Heavy marijuana use has been found to contribute to gum disease, apart from the known effects that tobacco smoke was already known to have.
In a group of more than 900 New Zealanders, smoking cannabis more than 40 times a year since age 18 was found to be responsible for more than one-third of the new cases of periodontal disease between ages 26 and 32, according to a study published Feb. 6 in the Journal of the American Medical Association (http://www.jama.com).
"Heavy cannabis use has been linked to greater risks of developing respiratory disease and some psychiatric conditions," said Terrie Moffit, a Duke University professor of psychology and neuroscience who participated in the study. "Gum disease should be added to that list of known hazards."
The study was led by W. Murray Thomson of the school of dentistry at The University of Otago, New Zealand, who measured gum recession at three sites on each tooth at ages 26 and again at 32. The study subjects are part of a longitudinal health and development study that has been tracking nearly 1,000 people born in Dunedin, New Zealand, in 1972 and 1973.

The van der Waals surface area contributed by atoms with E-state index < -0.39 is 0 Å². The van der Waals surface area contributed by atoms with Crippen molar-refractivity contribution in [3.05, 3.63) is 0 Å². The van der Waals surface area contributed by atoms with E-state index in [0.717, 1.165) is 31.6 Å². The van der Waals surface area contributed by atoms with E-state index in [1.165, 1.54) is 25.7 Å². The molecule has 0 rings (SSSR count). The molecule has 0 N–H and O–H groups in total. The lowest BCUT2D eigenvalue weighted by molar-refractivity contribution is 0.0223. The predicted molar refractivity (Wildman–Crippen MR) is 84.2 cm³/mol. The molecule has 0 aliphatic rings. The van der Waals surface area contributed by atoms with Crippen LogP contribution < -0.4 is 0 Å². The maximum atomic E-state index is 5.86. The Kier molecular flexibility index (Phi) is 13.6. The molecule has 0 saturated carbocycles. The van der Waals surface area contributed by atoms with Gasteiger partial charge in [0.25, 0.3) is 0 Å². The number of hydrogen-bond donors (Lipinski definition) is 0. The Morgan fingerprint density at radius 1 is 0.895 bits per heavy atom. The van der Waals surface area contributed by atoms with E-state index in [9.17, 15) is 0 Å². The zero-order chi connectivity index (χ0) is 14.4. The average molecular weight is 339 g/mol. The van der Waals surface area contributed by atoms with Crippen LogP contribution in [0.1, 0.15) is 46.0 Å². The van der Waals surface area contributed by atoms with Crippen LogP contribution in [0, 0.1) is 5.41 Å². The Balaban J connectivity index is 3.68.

The link between gum disease and marijuana use emerged from a statistical analysis that controlled for gender, dental care, socio-economic status and how clean or dirty the teeth were. Most of the self-identified heavy marijuana users also were tobacco-users, but that factor was controlled statistically. The researchers also were able to focus on study participants who were not tobacco-users, and they still found a link between marijuana use and gum disease.
The precise physiology of smoke's effect on the gums is still not understood, but the team believes it interferes with immune function, inflammatory response and peripheral blood flow in the gums.
In addition to Moffit and Thomson, the study included Richie Poulton, David Welch and Robert Hancox of the Dunedin School of Medicine; Jonathan Broadbent of Otago's Dental School; James Beck of the Dental School at the University of North Carolina at Chapel Hill; and Avshalom Caspi of Duke University. Support came from the U.S. National Institutes of Health, the UK Medical Research Council and the Health Research Council of New Zealand.